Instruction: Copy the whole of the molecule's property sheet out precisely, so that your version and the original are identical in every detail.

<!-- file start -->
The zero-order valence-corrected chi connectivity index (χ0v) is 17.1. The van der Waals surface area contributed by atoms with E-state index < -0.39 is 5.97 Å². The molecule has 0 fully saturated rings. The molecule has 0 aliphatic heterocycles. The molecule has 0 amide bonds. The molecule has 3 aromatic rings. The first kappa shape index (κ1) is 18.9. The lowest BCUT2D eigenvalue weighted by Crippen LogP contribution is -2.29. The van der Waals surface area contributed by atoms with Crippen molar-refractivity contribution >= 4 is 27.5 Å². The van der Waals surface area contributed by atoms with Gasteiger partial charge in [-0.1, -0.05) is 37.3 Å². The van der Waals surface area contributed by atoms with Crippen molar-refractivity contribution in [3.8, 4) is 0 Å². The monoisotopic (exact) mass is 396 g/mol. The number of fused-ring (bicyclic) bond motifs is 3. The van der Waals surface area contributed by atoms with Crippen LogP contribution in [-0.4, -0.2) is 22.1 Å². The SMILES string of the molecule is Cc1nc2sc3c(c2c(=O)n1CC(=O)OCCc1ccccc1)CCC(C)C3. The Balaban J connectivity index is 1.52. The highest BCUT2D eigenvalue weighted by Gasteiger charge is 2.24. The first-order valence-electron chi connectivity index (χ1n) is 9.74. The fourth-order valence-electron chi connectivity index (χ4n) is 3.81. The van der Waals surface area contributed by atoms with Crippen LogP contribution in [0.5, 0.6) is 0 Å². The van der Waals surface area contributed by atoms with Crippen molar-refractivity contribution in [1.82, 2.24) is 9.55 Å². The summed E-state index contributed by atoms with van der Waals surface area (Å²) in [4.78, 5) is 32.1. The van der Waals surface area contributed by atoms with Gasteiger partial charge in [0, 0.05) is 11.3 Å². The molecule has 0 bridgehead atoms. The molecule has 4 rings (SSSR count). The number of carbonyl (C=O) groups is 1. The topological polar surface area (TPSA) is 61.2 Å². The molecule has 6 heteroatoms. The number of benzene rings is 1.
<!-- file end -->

The zero-order valence-corrected chi connectivity index (χ0v) is 17.1. The van der Waals surface area contributed by atoms with E-state index < -0.39 is 5.97 Å². The molecule has 0 fully saturated rings. The molecule has 0 aliphatic heterocycles. The molecule has 0 amide bonds. The molecule has 3 aromatic rings. The first kappa shape index (κ1) is 18.9. The lowest BCUT2D eigenvalue weighted by Crippen LogP contribution is -2.29. The van der Waals surface area contributed by atoms with Crippen molar-refractivity contribution >= 4 is 27.5 Å². The van der Waals surface area contributed by atoms with Gasteiger partial charge in [-0.1, -0.05) is 37.3 Å². The van der Waals surface area contributed by atoms with Crippen molar-refractivity contribution in [3.8, 4) is 0 Å². The monoisotopic (exact) mass is 396 g/mol. The number of fused-ring (bicyclic) bond motifs is 3. The van der Waals surface area contributed by atoms with Crippen LogP contribution in [-0.4, -0.2) is 22.1 Å². The SMILES string of the molecule is Cc1nc2sc3c(c2c(=O)n1CC(=O)OCCc1ccccc1)CCC(C)C3. The Balaban J connectivity index is 1.52. The highest BCUT2D eigenvalue weighted by Gasteiger charge is 2.24. The first-order valence-electron chi connectivity index (χ1n) is 9.74. The fourth-order valence-electron chi connectivity index (χ4n) is 3.81. The van der Waals surface area contributed by atoms with Crippen LogP contribution in [0.5, 0.6) is 0 Å². The van der Waals surface area contributed by atoms with Crippen molar-refractivity contribution in [1.82, 2.24) is 9.55 Å². The summed E-state index contributed by atoms with van der Waals surface area (Å²) in [4.78, 5) is 32.1. The van der Waals surface area contributed by atoms with Gasteiger partial charge in [0, 0.05) is 11.3 Å². The molecule has 0 bridgehead atoms. The molecule has 4 rings (SSSR count). The number of carbonyl (C=O) groups is 1. The topological polar surface area (TPSA) is 61.2 Å². The molecule has 6 heteroatoms. The number of benzene rings is 1.